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  1. Oh man. Oh fucking man. This was a joyride, a rollercoaster of emotions that had me biting my metaphorical fingernails until the very end of the presentation. No other game has had me as captivated as this game, and Square Enix did a miraculous job with this title. I'll break the game down into several segments, consisting of story, gameplay, quality, and replayability, and judge the game on all of these criteria. Story: "Everything that lives is designed to end. We are trapped perpetually in a never-ending spiral of life and death. Is this a curse or some kind of punishment? I often think about the God that blessed us with this cryptic puzzle... ...And wonder if we'll ever have the chance to kill him." NieR: Automata follows the story of two characters, androids who are fighting machines on the surface of Earth several thousands of years into the future. The story follows 2B, a combat model, and 9S, a Scanner model. Their target: a large massive machine that is classified as a Goliath-class Unit. Being led by several other relative Units, named YoRHa Units, 2B commences a strike on the Goliath class Unit, striking at its weakness. Afterwards, you meet 9S and team up with him to scavenge the abandoned factory for the large Goliath class Unit. The true enemy is swarming all over: machine lifeforms. After quickly dispatching them, 2B and 9S make their way to the very top of the factory where they fight and seize the Goliath class Unit. NieR: Automata actually has a really strong opening that gives you a sense of danger and loss immediately, which pulls you into the gameplay that much faster. It's executed very well, and from that, keeps you on a rollercoaster of emotions and experiences. That, combined with storytelling from multiple fronts (we'll go into detail about that later in Replayability, as there is a lot to cover in that one). As you progress onward, you'll see that the machines start to form feelings of hatred, wanting to have families, conceptuality; almost akin to human emotion. With you, the player, as an android, you are sent to strike down these machines, but you wonder along the way...How did these machines start to develop feelings? Or should they even be allowed to develop feelings at all? Or to even understand what it means to have emotions and feelings? As humanity was wiped out several thousands of years ago, the inhabitants were launched onto the moon and were forced to live there while the fighting between androids and machines continued on the surface of Earth. Remember that as we go along. Yoko Taro blends so many references together in a congruent fashion. You'll soon discover as you play through 2B's "route" (again, refer to the Replayability section), the machines soon become deranged, wanting to fell others to become Gods in their own right. And the mastermind behind this large scale attack? Two machines named Adam and Eve. Yes, the very same names from the Biblical reference. Eventually, before long, you kill Adam in order to quell the machine uprising, which however, throws Eve into a maniacal state and going on a rampage. And that's the end of Route A. And yeah, that's what I thought, too. That's it? That's the whole story? But then the game tells you to play it through again to experience the game from someone else's point of view. Now, you play through the game again as 9S. The very same character that made his first appearance helping out 2B. You play through the story again, but as you play through the game...you realize that machines want to become human, more and more, displaying emotions that machines shouldn't exhibit. 9S however often reports that "machines don't have feelings" and that "the things they say aren't supposed to make sense". You'll see more development coming from Adam and Eve as characters than you did when playing through 2B's route, which gives Eve his motive for...you know, being an asshole. You also discover as you wake up from a strenuous fight one day while repairing your system as 9S that there is a confidential Bunker notice. It is explained throughout the game that YoRHa was established in order to fight the machine threat on the surface of the Earth. A separate subfaction, known as the Council of Humanity, was created to lead YoRHa along the right path. However, in the records established, there is no such thing as a Council of Humanity. Meaning that once 9S has access to this knowledge, he begins to become aware that something heavy is going on with YoRHa and the Bunker in general. I for one personally had a problem with the fact that if something is supposed to be that confidential, what is it doing sitting in 9S' memory banks but whatever. You then kill Eve again, and unlock Route B. And then...whew, the game takes you for a wild ride. Route C, D, and E, are probably where you are going to get most of your "feels" from the game. Route C, D, and E lets you play as the rogue YoRHa Unit, "A2", a defective combat model who was originally in YoRHa, but left. Originally, when playing as either 2B or 9S, you run into A2 during the course of your travels, fight briefly, then she leaves with a very cryptic message. "Command was the one who betrayed you." Now, Route C starts off with 2B and 9S acting as a guerrilla tactical Unit providing support to other squadrons throughout the city, who have gone on a rampage ever since Adam and Eve were destroyed. Their rampage, however, isn't caused by them dying, it's actually from being disconnected from the network, a vast port where machines reside. At least, in theory, it's never really explained that well in the game aside from Archives (refer to Gameplay section). After wiping all of them out, a group of machines comes in, and, to pretty much sum up about ten minutes of backstory, fucking wrecks your shit, infecting the YoRHa battalion and all the androids in the vicinity, leaving 2B with a viral infection that, you, as 9S, have to solve. However, it's not enough and 2B is ultimately left to the fate of becoming corrupted by the virus. She isolates herself by slowly walking her happy ass (refer to CTRL + F and then "pacebreakers") all the way to an abandoned commercial facility where she is ambushed by several corrupted YoRHa models. And this is where you take control of the rogue YoRHa fighter A2. By fighting them off, you are alleviating 2B of the responsibility of being a badass main character and shoving all of that on A2. Oh yeah, also, you kill 2B in the meantime because she doesn't want the virus to contaminate any more androids. 9S, however, is in the distance, and notices A2 killing 2B, and now he swears revenge on all machines and A2 for killing 2B. So edgy. After 2B's death, a giant tower struts up from the ground, mechanical in origin, which is explained later on as an "ark that is used to transport the memories of humanity to space to preserve their knowledge". Now the game gives you options: To fight either as A2 or as 9S. Both of them lead to the same conclusion, it's up to personal preference on how you want to complete it: 9S first of A2 first. On A2's path, you discover machines attacking other peaceful machines who have no desire to fight. A2 originally thought, same as 9S, that all machines need to be destroyed because they are the enemy, but she then quickly realizes and changes her stance when these peaceful machines want to help androids. A2 is a character that comes off as incredibly jagged, almost careless and only pursuing one goal, while 9S however deteriorates into a manic being bent on revenge on all machines and A2 for killing 2B. As 9S, your responsibility is to acquire "keys" which are needed to get inside the monstrous tower. As you do, a girl in red, called the Red-Girl Assassin in the game, calls out to 9S, stating "We cannot be killed. We are infinite, yet we are finite. We are the collective consciousness of all humanity. We are the embodiment of the perfect being." As you play along, A2 and 9S eventually meet up, fight a large Goliath class enemy. The game rapidly switches back and forth between A2's and 9S' perspective in dealing with the huge threat, and eventually the two team up and destroy the Goliath together. I use the term "team up" loosely, because after the fight, 9S wants nothing more than revenge for what A2 did to 2B. And then, depending on who you choose, you get to see two different endings, with humanity's thoughts and logic being launched up into space. As you play through 9S' route, you discover that there is no more humanity. Nothing at all. Not even the people on the moon are real; their collective thoughts are stored on a consciousness on the moon. 9S begins to question the meaning of their existence if there is nothing to protect, as androids were tasked with killing machines and protecting humanity as their only values. Which...becomes the focal point of the story as you play as 9S. What is the meaning of life if there isn't something to protect? Yoko Taro does an excellent job blending so much together in a cohesive fashion, even if the first ten hours or so of the game felt like filler and then playing through Route B again made it all completely impactless and pointless. At the very, very end, though, once you struggle through the entire game, you start to understand and empathize for all the characters: machines because they want to feel as human as possible in a desolate, lonely world, 9S because there is nothing more to protect since his concept of revenge has been shattered, and A2 because she goes from being narcissistic and angry to caring about machines, and even 9S, to protect and preserve his memories. Overall: 8.5/10. Gameplay: Alright, let's get the negative out of the way first. YOUR CHARACTERS ARE THE CLUMSIEST DUMB SHITS EVER. And what I mean by that is they trip over every single object that they can find, or they just run through bushes at 200 miles per hour and stop for no reason. Now, this is one of the biggest gripes I had in the game: Pacebreakers. I didn't care at all about the fact that when I'm trying to get from Point A to Point B that my character that I was controlling stops ALL of their momentum and trips over a bit of rock or sand or goes into a bush and stops all forward momentum. It's irritating. I want to play a game to get immersed into THE GAME. I don't want to have to be constantly watching my feet to jump over every spot of what might be considered a trip spot or a pacebreaker because that's not fun. I didn't want to have to walk at 2 miles per hour when I was controlling 2B when she was infected by the virus because it breaks the pace of the game and makes it much slower than it needs to be. I don't want to be able to lose all my forward momentum when coming off a Glide because that's also a pacebreaker. The world of NieR: Automata isn't as big as I had imagined it to be. Considering we are in an age of JRPGs with notoriously big areas and cascading plains, mesmerizing forests, and big blankets of snow areas, it disappointed me that the world of NieR: Automata only consisted of a few largely inhabited zones, but nothing really more grand-scale beyond that. I would have liked to have just a slightly more tad bit of variety with the maps. The Desert Area, however, was easily my most favorite area, tied with the Forest area. Alright, now that all the negative is out of the way, let's focus on all the things the game does well. The game can be split up into three different types of areas: 1. 2D top-down Flight Unit sections that function similarly to games like Galactica or Space Invaders, 2. 2.5-D Flight Unit Sections that function similarly to twin-stick shooters by using the Left Stick to move and Right Stick to Aim and fire, and finally 3. The RPG aspect of the game, where you are running around killing badass machines that are the size of skyscrapers. And in those RPG sections, you can get 2D environments like this (which I didn't really care for), and other 3D environments which are gorgeous as hell. The amass of enemies you can fight are incredibly vast, ranging from bipedal enemies to large cylindrical enemies that shoot out of all sides, to enemies that crawl around 2D environments like snakes. And then you have chances to fight insanely huge Goliaths in flight Units, making combat exceptionally large-scale. Each character that you play as in the game has their own skillset and moves that you can utilize. As 2B and A2, you have a second weapon which you can equip that you can use with Y to keep your attacks going, and as 9S, you can hack into enemies with the Y button and get into a 2D top down twin-stick shooter portion, where you have a certain limit of time to defeat all the enemies in order to hack the enemy, dealing a shit ton of damage to them. Unfortunately, I didn't like these sections too much because I'm horrible at twin-stick shooters. Don't expect me to be playing Metroid or any other twin-stick game in the future from now on. And the bullet hell when unlocking Route E....uggh. Never again. As for the actual RPG portion of the game, it's quite robust. There's a multitude of Side Quests you can do if you're ever bored out of your skull and want to kill some time. Given the size of some of these quests, some of them take literally like five minutes to do. I think the longest Side Quest was still Emil's Determination, and that only capped out at about thirty minutes give or take. You have a weapon selection system, ranging from Short Swords (Katanas), Large Swords (giant ass Katanas), and Spears (duh). I found Spears to be rather fun to use, but also clunky in some regards when fighting as 9S, but as A2 and 2B, Spears were incredibly fun. Short Swords are all around balanced and Large Swords favor more damage and swing really really slowly. Duh. The kick though is, each weapon comes with its own backstory that you can view in the weapon information tab of your Main Menu. This adds a really flavorful portion to the game and making weapons have sentimental value, instead of them just being static icons with damage values and combo values. I really appreciated that little touch. There's a skill system in the game where you can apply chips to your characters to augment their combat abilities. But to be honest, once you have all the required chips, all of the other ones seem pointless. This is your chip setup for about 99% of the game once you get these chips: Deadly Heal, Vengeance, Anti-Chain Damage, Overclock, and any of the Maximum HP, Short Range, or Long Range Attack Up chips. Deadly Heal makes it so that you heal a certain percentage of your total HP after defeating an enemy, and since the game is pretty much a horde mode game where enemies come at you by dozens, except during Boss Battles, Deadly Heal is pretty much an auto-include. Vengeance reflects all damage back to the attacker, so it's also an auto-include. Anti-Chain makes it so that when you are hit, you are invulnerable afterwards for a brief moment. Overclock is whenever you execute a perfect Dodge, time stops for a brief amount of time, making everything trivial in said horde mode game. All of the other chips are pretty novelties you can collect, like EXP gain, Offensive Heal (where you recover HP when you deal damage), and Auto-Collect Items (Hey, Warframe fans, there's your universal vaccuum). You can also remove your OS Chip and get a bad ending. And the hilarious thing about the chip system is that it works with flight Unit sections as well, so each time you destroy a dinky little ship after taking essentially 2 hits, you recover 50% of your HP, completely trivializing the game. Of course, however, this is all for a Normal Mode setup. On Hard Mode, enemies become much much tougher, and Lock-On is disabled, and in Nightmare mode, you die in one hit. And yes, I'm ballsy enough to try and do a Nightmare Mode run. There's also online functions in the game. For example, if you are connected to the Network, you will find the corpses of all your YoRHa buddies scattered all over the world. You can pick them up and get their goodies, which augment you with certain abilities for a time, depending on what they were wearing when they died. Or, you can alternatively repair them and they can become your ally for an extended period of time. Which is cool. The combat is very fun paced and I thoroughly enjoyed the combat in some regards. The beginning of the game is much much more challenging than the end of the game because enemies scale with you. It reduces the need to grind basically and lets you gather chips you may need in order to completely roflstomp the game later on. Oh yeah, and you also get to fight a huge colossus later on in the game in a sort of 2D fighter fashion- MAN YOKO TARO IS A FUCKING GENIUS. So the overall consensus: The game difficulty is just about right for what the game presents. Fast fluid combat is balanced by expertly dodging and tactfully taking out opponents as they come at you. Or if you have Deadly Heal just go apeshit and kill everything in sight. It nails down some portions of the game completely right, but misses in actually immersing people in the game and WHY they want to play a game: to be able to run around fast and not be distracted by clutter on the ground. Overall: 7.5/10. Quality: Compared to probably about 99% of the dumbass Steam populace that can't seem to get this game to work, I actually had zero problems with running the game. I just wanted to get that out of the way. You all have seen my computer specs. It's a fucking rig. And yet, I'm happy to announce that I had zero problems running this game at 60 FPS. The only time where my game would hiccup is during the City Ruins because it's a high foliage area, but otherwise, I ran everything at max settings and had zero problems. So...git gud. The quality of the game is probably THE BEST part of this game. The game is fucking beautiful, the script and deliverance of the lines in said script is amazing, the characters feel alive with intentions, and the best part is... THERE ARE NO SPELLING ERRORS IN THE SCRIPT. Compared to the last two games I've played, not seeing any errors in what the characters say versus what the game shows us as text is relieving. Each zone you go to feels so alive and beautiful that words like "mesmerizing" and "beautiful" don't even begin to describe it. Especially in the Forest Zone where you see giant castles and giant waterfalls cascading the landscape. You can definitely tell work went into this one, compared to the two previous shitty games I've played that were probably released within two months after the first idea was conceptualized. And here's the kicker. If any of you have watched the first twenty minutes or so of the recently hosted Game Awards show on Twitch, you will have seen that NieR: Automata got the award for the best OST for ANY game out of the year. And rightfully so. Regarding Voice Actors for the game, Kira Buckland completely nailed the part of 2B, Kyle McCarley fluctuating between a respectable Scanner Unit to a ravaging husk filled with revenge and yelling, screaming even, to get the full inflection of his emotions, and Cherami Leigh nailing A2 in it's most professional form. This is the first time I will have ever given a game 10/10 for its quality. Everything it does about Quality, it does right. Except for the people who can't get this game to work. But they should just git gud instead. Overall: 10/10. Replayability: Alright, so, I mentioned before that Replayability was going to be the key of this playthrough. This game forces Replayability on you, and it blends in with the story exceptionally well. So while it's not a replayability versus story thing per se, there is absolutely a reason to go back over and play through the game again. You get a Chapter Select so you can easily go back and clean up any side quests you may have missed. On your first playthrough, you'll probably be playing just for the story, but on your second playthrough, you can go back and get any side quests you may have missed as 2B, plus a few extra on top of that. And on your third playthrough, you finish everything humanely possible. You can pretty much get 90% of what you need done in a single playthrough. The other 10% you need a guide for, since there IS a missable achievement/ending that you can't get one way or the other. And filling out all of the Archives takes patience and time. My finally tally was getting all the endings except for that one missable ending (because I played through without a guide) and getting about 75% of all the achievements? Give or take. But yeah, in terms of Replayability, there is A LOT to have. But be warned if you're trying to 100% the game, the game will force you to delete all of your save data, so if you want to 100% everything, you have to do everything else first before you do that. Just a word of caution. You can go to the fextralife wiki and look up NieR: Automata if you ever need to confirm the location of something, or to get that side quest you need, or that one ending you need, before trying to clear your Save Data. Overall: 8/10. Now, it's time for the final wrap-up. In this section, I'll detail if this game is truly one for you, and if you should decide to play it or not. Would I recommend this game?: Umm. Yes. Just yes. Overall: 8.5/10. Amazing. While definitely not high enough to give a Game of the Year medal or anything like that, this was definitely one of the better games that I was waiting to get my hands on, but wanted it to go for a reasonable price because of all the intense negativity on Steam and not getting the game to work. Also, yes 2B's ass is good. Become ass gods.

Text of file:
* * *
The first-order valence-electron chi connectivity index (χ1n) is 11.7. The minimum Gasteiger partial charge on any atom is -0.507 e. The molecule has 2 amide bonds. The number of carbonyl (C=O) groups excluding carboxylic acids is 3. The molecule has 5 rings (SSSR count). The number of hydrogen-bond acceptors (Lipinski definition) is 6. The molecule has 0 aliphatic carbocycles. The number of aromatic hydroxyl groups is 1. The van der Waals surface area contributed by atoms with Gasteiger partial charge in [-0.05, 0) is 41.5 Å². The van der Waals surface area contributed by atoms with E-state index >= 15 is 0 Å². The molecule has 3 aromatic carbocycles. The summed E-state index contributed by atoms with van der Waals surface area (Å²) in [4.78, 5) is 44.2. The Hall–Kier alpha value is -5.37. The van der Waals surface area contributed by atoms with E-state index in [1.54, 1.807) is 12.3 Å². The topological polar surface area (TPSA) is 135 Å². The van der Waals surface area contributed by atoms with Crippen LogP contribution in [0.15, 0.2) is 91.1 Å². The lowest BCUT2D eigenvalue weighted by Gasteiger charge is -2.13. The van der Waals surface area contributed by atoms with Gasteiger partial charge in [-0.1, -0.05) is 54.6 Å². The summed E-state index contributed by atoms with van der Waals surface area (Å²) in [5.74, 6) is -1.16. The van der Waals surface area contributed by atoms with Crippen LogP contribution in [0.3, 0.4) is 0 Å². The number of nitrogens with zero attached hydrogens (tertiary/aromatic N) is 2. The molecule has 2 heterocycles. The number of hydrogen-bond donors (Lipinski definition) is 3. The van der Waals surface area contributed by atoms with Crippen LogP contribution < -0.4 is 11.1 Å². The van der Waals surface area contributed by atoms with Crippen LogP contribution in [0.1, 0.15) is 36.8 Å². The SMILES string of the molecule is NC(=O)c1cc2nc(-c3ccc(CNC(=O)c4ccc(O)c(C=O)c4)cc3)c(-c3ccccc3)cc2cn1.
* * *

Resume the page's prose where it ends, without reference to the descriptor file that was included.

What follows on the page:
2. Emotions are a very fragile core of our very hearts, but they can also become the strongest weapons if wielded properly. To watch friendships blossom, to have true love and friendship come to life, to have people rely on you and you rely on other people...these are all emotions central to the human heart, and why friendship is such a critical aspect in our lives and why it should never be taken for granted. I'll break the game down into several segments, consisting of story, gameplay, quality, and replayability, and judge the game on all of these criteria. Story: Emotions. They are the basis of a human heart. And Blue Reflection is a compelling story following three girls who help those in their school, Hoshinomiya High School, overcome their emotions and let them fight on. Because I want you all to experience the story the same way I did, sit down in your chair, your bed, or wherever you are currently at right now, close out of other distractions...and put this following song on repeat and listen closely. Blue Reflection follows a girl named Hinako Shirai, a first-year student attending Hoshinomiya High School. When the game starts up, you see her in a very solemn and very lonely state. Hinako originally before was the famous star of a ballet school, almost at the top of her class, but due to an unfortunate injury concerning her knee during ballet class, she would never be able to dance again. After the accident, she switched schools and was made to live a "regular life", as a schoolgoer. She was put into the 1-A Regular Class of Hoshinomiya High School, which has a less strict curriculum than the Special Class, but more about that later. Hinako shortly thereafter runs into another girl, Sanae Nishida, who originally was in the same grade as Hinako in their previous school, has also transferred to Hoshinomiya to work on her cooking. The two bump into each other in the hallway, and Sanae is simply ecstatic. However, this triggers a change in the atmosphere...a side effect of uncontrolled emotions called "rampancy". Hinako becomes teleported to this strange world thereafter with lots of flowers around and a very calming and serene atmosphere. However, a strange entity on the other side of the riverbank, a Demon, as it is called in the game, attacks Hinako and forces her into the river. Hinako drifts downward to a nearby spot, crawls out, and is surprised. However then, she hears two voices in her head that allow her to give her the power to eliminate the Demon. The two girls, Yuzu, and Lime, give Hinako the power of the Reflector: the power to balance human emotions through kindness and understanding. After completing the dungeon, Sanae returns to her normal state, still admiring Hinako, but in a much less over the top way. The next day, Yuzu and Lime appear as classmates of Hinako's, with the intention of collecting Fragments, a collective of human emotions, to bolster the Reflector's power. The game then becomes about the three girls, Hinako, Yuzu, and Lime, as they collect Fragments through the Reflector's power in order to defeat the most menacing of foes in the world: Sephirot. Along the way, you'll find more girls around the high school, such as Sarasa Morikawa, who originally looked up to Hinako as a rival in ballet and aspired to be everything she was, Rin Sanada, a tennis ace with a perfect record, who is amazing at cooking and loves older men (personally, my favorite girl), Ako Ichinose, a news reporter/broadcaster who wants to make friends through videos and sharing her upbeat personality, Shihori Sugamoto, who is a pervert and we don't associate with her, Chihiro Inoue, a cute girl who uses her arts and crafts to charm and make friends with everyone, Fumio Taya, a musical prodigy who works tirelessly to become the best musician, Kei Nariyama, a high school basketball star with pizzazz in sports, Kaori Mitsui, a gamer girl who was originally on the track team, along with Rika Yoshimura, track star who wants to break out of the "normal" nomenclature, Yuri Saiki, a genius girl who is emotionless and the toughest nut to crack, and Mao Ninagawa, a famous actress with dual personalities. Each of these characters brings so much life to the game and makes each character shine as though they were really alive, and not just 2D models in a game. Eventually, emotions within the real world start to become more complex. Things start blending together and human become harder to understand for Hinako as she tries to fight her way to save her friends' hearts. Fear can spill into sorrow, happiness can spill into anger, anger can spill into sorrow, and everything just...comes together so well. The story was so amazing from beginning to end, as we see Hinako fight for what she believes in: her friends, her compassion, and her sense of conviction in doing the right thing. There are many beautiful moments throughout the story that can occur in every day life, ranging from dealing with troubled teenagers spouting rumours about you over the Internet, dealing with a high-class versus low-class daughter who can't follow their dreams, splitting from the track and field team due to not having confidence, not having someone to look up to in your darkest hour, and so on. Through the collection of many Fragments, Sephirot appear to attack the school, and as is your job as a Reflector, it is your duty to reflect them off. However, later on, you get the ability to kill them outright anyway, which kind of makes the first half of the game just plot armor for Hinako. Which is one of the things I kinda didn't like about the game, personally. I would have rather they built up the power to completely annihilate Sephirot in the first place rather than it fall victim to plot convenience, but that's just being very nitpicky of me. Also, Sephirot look fucking cool. As you fight and fight, you discover that the "dungeons" you can go to is actually the basis of the human conscience and emotion. Now, I'm gonna draw a parallel to Persona 5 for a second here, since this game has taken a lot of inspiration from that game. This game has a place called "The Common", the place you go to to find Fragments and fight Demons in order to increase your power. Persona 5 has a place called "Mementos", the place you go to to find Quests and fight Personas in order to increase your power. Seem familiar? Yeah, this game is a lot like Persona 5 in a lot of ways, where emotion and friendships are your quick ways to victory. However, I will say one thing, though. The two games are completely worlds apart. If we were to compare the two games as pizzas, for example, Persona would be a sausage and pepperoni extra large pizza with stuffed crust and a side of cheesy garlic bread. Blue Reflection would be a nice Hawaiian pizza with a side of bread sticks. Simple, but MUCH more casual than Persona 5. Streamlined in such a fashion that makes it feel like you aren't stressed for time trying to do the things you love and balance it out with fighting Sephirot. Now I'm hungry. As you play along, you'll discover the secret of the two young girls, Yuzu and Lime, who they really are, and why they chose Hinako as the source of the Reflector's power. Turns out, Yuzu and Lime are already dead. In a freak experimental accident gone wrong (totally not senor plot convenience, right?), a previous Sephirot wanted to try and merge The Common and the human world together, but failed. Yuzu and Lime were the result of that experiment gone wrong. However, their souls remain in The Common, but their actual identities are masked and no one knows who they are unless they have specifically come into contact with Hinako first, and given a ring to show that they are friends. By the way, if I ever got a ring from being friends with a girl, I'd marry her. Then, the Sephirot who wants to erase all human emotion and existence comes after you defeat all the previous Sephirot. Humans can be so frail and fragile as their bonds with friends crumble apart. Friends go away, relationships and hearts can be broken, people can even die. But that doesn't mean we should give up and lie down. It's in the endurance of the human heart to always persevere, no matter what, and this game has no shame in telling you that. The final boss makes you realize your fear and regret, your sorrow and your anger, and your wish to persevere humanity's wishes, with the concept of "never forgetting the people who made us get here in the first place", even if they aren't really there. The story is easily one of the best parts about the game. GUST has always made games with really really good storylines because they work. Even though it's overly cliche with the whole schoolgirl trope, it still works. Unlike "That game which shall not be named" that I did last time. Overall: 8.5/10. Gameplay: Oh boy, is there a lot to talk about in this one. This game is very casual. But that's not necessarily a bad thing, because it follows a system that is very barebones, but still gets the job done. Unlike Persona 5, where you had to grind to Level Up in missions, in Blue Reflection, all your Level Ups are handed to you as you progress. Meaning, that there is no real way to grind, except by doing missions and getting "Growth Points". So, while it doesn't typically follow the usual RPG trope, it's still a good experience. As you can see here, you can level up individual stats for Hinako, Yuzu, and Lime, and depending on how you level them up, they will get skills based on the different types of "trees" you invest in. There's ATK, which is obvious, DEF, which is obvious, SPT, which stands for Special Time, which effects how fast you go in combat (more on that later), and TEC, which does things you may not normally expect from typical RPGs, like Critical Strikes and Luck, and also getting skills that decrease enemy stats or increase your own. The fact that you can mold your characters to suit any role is actually really really fun, and offers a lot of replayability in how you want to build your characters. To start off with, though, Hinako is generally a Jack-Of-All-Trades good in every scenario character, Yuzu is a tank......which is really strange considering she's the smallest character in the game, and Lime, who is a glass cannon. Every character can learn some sort of healing skill, technical skill, or attack skill that makes them completely not worthless, but not every character will be strong in every situation either. So in that regard, you have to balance your characters through certain trees and make certain that you are investing your points wisely. Now, let's get into the real bulk of gameplay: Battles. Battles are fought as Wait-Time ATB, for those RPG Maker nerds out there who know what I'm talking about. You have your timeline at the top which is incredibly easy to follow: Your turn on the left hand side, the enemies on the right hand side. When a target gets to the middle, they get to take their turn. Incredibly easy, straightforward, and to the point. And there are also attacks that help manipulate the timeline, for example "Bewitching Ivy" for Yuzu, which can knockback a foe on their timeline, and puts two "nodes" on the timeline that, when they get to their turn, knockback the same foe again. So there are lots of clever ways to manipulate the timeline to your advantage. However, with it comes a little bit of a negative I have with the combat. It's too easy. Along the way, you get a skill for Yuzu called "Grape Wave", which deals a shit ton of damage, knocks back foes, and has very little Wait Cooldown before you can take your turn again. Although it costs a lot of MP, you get all of it back anyway at the end of the fight, so all you have to do is spam "Grape Wave" for a majority of your fights, and....you win. And it's like that for a majority of the game after unlocking "Grape Wave", which might I add is a Story Skill, not a skill you get from unlocking and investing Points into trees. If "Grape Wave" were like that, I would have had a MUCH MUCH more fun time with the game, prioritizing strategy and actual thinking, rather than just spamming one single move over and over and over and over and winning constantly. That's not really fun. And because of that, a LOT of other skills during combat aren't really that usable, especially anything with "over time" in it's skill description. There is difficulty select, but all it does is make the enemies more spongy, doubling their health. It doesn't change the attack values for the enemies or increase their loot drops or anything like that, which is really a bummer, because if that were the case, I could have flown through the game on Hard difficulty without even breaking a sweat. Another reason why the combat is so easy. Do you see the Reflect 40% in the corner? That's a special mechanic called Ether Gauge. When it's at 30%, 60%, or 90%, you can use a special ability called Overdrive, which gives up a portion of Ether Gauge to give the turn character an extra action. If enemies didn't die to Grape Wave from Yuzu, the next step would be to use Overdrive on Hinako, use her Attack Up Skill, and then use an attack that hits all enemies and kill them that way. No matter what I did, it seemed like I was always striving for a challenge in combat when it really wasn't there. Even Sephirot fights are ridiculously easy if you know how to use Overdrive, Guard, and other commands at your disposal. There's no Equipment, no money system, or anything of the sort. Everything is done by stats. Which is both kinda positive and negative. It makes it more casual, but it also makes a lot of the game straightforward and one-dimensional in terms of what you can do. So while the combat isn't that great, there's a lot of variety with what you can do regarding skills. It's just a shame that Grape Wave is so ridiculously overpowered, especially in a game where you get all your HP/MP back at the end of the fight. If that didn't happen, combat DEFINITELY would have been a lot more challenging and more strategic. However, onto some of the good things about the game. Like Persona 5, at the end of the day, you can invite certain girls to hang out with you at various locations: The Tomb, The Convenience Store, The General Store (which is kind of the same thing, game. .-.), the Theatre, the Arcade, the Photo Booth, and the Bus Stop. Do this repeatedly, and you'll get special perks in combat when you fight against Sephirot. As you develop Friendship Points with your friends, you can unlock some of their most powerful Fragments. And Fragments are easily the most awesome thing about this game, which is why I'm super frustrated why I didn't take a picture of it when I did my playthrough. Fragments are, in essence, upgrades to your already awesome abilities. For example, think back to Grape Wave being ridiculously overpowered. Now imagine it having a less Wait Cooldown time and always guaranteeing a critical hit with 20% more critical damage. Or a heal-all spell that charges up your Ether gauge and also gives everyone an Attack Up buff. Or my personal favorite, a spell that increases every party member's Attack and Critical Rating, but lowers their Speed, which is then counterbalanced by a ridiculous "target party member gets ATK+, DEF+, SPD+, LUK+". Yeah, there are a lot of crazy synergies you can pull of in this game to make your combat experience even sweeter. And that's definitely one of the high points of the game for me. Grape Wave is still broken though. And each character you are friends with comes with their own set of Fragments, and as you do their Dungeons, you can get some of their most powerful Fragments. Your best friends are definitely the ones that increase efficiency when over 20% Ether, "Changes the equipped Skill", and anything that gives an ATK+ buff, as those are your most powerful tools. As you fight in The Common, you can obtain items from the monsters you defeat, which can then, in turn, be used to craft certain things. And while I couldn't get a screenshot of the crafting menu, the crafting menu is entirely complex, needing materials from three different, sometimes all four zones, and finding all the similar ways to get the items actually is the only real "farming" you have to do in this game, especially if you're going for 100%, like I am. So yeah, while the combat is very bare bones, it's still experimental in some regards. Bottom line, I wish it would have been more challenging, but we can't always have everything great in life. Overall: 7.5/10. Quality: This is both the best and worst parts of this game, strangely. And I'll go into a few details why. This game is fucking beautiful at 1080p. I know the screenshots don't really do it justice but EVERYTHING LOOKS SO FUCKING GOOD AND IT'S LIKE HNNNGGGHHH I CAN'T TAKE ALL THIS BEAUTY. And it runs wonderfully in 60 FPS as well with no frame drops! ....And then there's cutscenes, which look ugly as hell with 480p definition and choppy texture, like it's run through a grain filter from something in the PS2 era. And they're locked to an ugly 30 FPS, which is one of, if not my biggest pet peeve in games. If you're gonna have a game, make it run at either 60 FPS all the time or 30 FPS all the time. Preferably the former. But don't have inconsistencies in your game that ruin the quality experience for viewers. Maps are fucking beautiful and sometimes I just spent my time walking around the Sorrow Area (pictured below) and Happiness Area (pictured above) just taking screenshots because I had nothing better to do. The music is easily the best soundtrack I've heard in years. And that is not an exaggeration. Every track in the game has a beautiful oscillating piano line that is absolutely heart-trembling and amazing. Every track in this game felt vibrant and colorful. The best word I can use to describe this game's soundtrack is....electric. When you're fighting a Sephirot, the music absolutely makes you want to get your blood racing. When you're out in school and the rain starts pouring down on you, there's somber music to go along with it. When you're hanging out with one of your friends, it plays really calm music. Everything about the soundtrack is so incredible and easily one of the highs of the game. Every track fits in with the game so well. Especially in the Fear Zone, which is easily the most unsettling track in the entire game, with off-beat and off-key piano strokes hidden behind a filter that screams uncomfortable. ...*sigh* And then camera angles like this can happen where you're stuck looking at the ground and not being able to take in the scenery of the game. And yes, that's me with the maximum amount of tilt DOWN I can go. And now for the negative, besides the gross looking cutscenes. The script looks like it was rushed and made in two days. There are spelling errors and grammar mistakes all over the place. It really ruins the immersion of the game when there are constant spelling mistakes. Mistakes that can easily be rectified by plugging your script into Microsoft Word, hell, even NotePad of all things! And the port on Steam is riddled with gross and quite often, frequent, crashes whenever a cutscene decides to play. I know TecmoKOEI aren't the best at making ports, given their ignorance to the DW series and Toukiden, but come on, this is ridiculous. I don't want to have to lose 45 minutes worth of progress in the game due to a random infuriating crash. Quality is hit and miss, honestly. Depends on if you're a graphics freak like I am, but infuriating random crashes aren't tolerable. Everything else about it was good, though. Overall: 7.5/10. Replayability: As stated before, there's a lot of different things to do regarding building your characters, and there's a New Game +, but unless you're going to 100% the game the first time, there's really no reason to go back for a second playthrough unless I really really loved the game as much as I did. So ultimately, that's not really the greatest of determiners for a game's replayability value, but honestly, there needs to be a reason to go back through the second time and cherish the game as much as the first time. Overall: 6/10. Now, it's time for the final wrap-up. In this section, I'll detail if this game is truly one for you, and if you should decide to play it or not. Would I recommend this game?: Absolutely yes. However, don't buy it on a whim like I did for the $59.99 price tag when it has glaring issues with the port development, such as lackluster cutscenes and random crashes. Wait until it goes on sale for about $40 before trying to consider this game. It's at least not as bad as NieR: Automata in terms of port development, but it still has glaring issues. Unlike NieR: Automata, there's no fixes for the crashes either. But if you want a casual RPG you want to breeze through while looking at cute girls, then this is absolutely your dream game. If you want to buy this thinking it might scratch your Persona fix, you'll be disappointed as those two games are worlds apart. It's still a very fun game in its own regard, and I highly recommend it. Overall: 7.6/10. Great. Now take the absolute best track in the entire game no questions asked.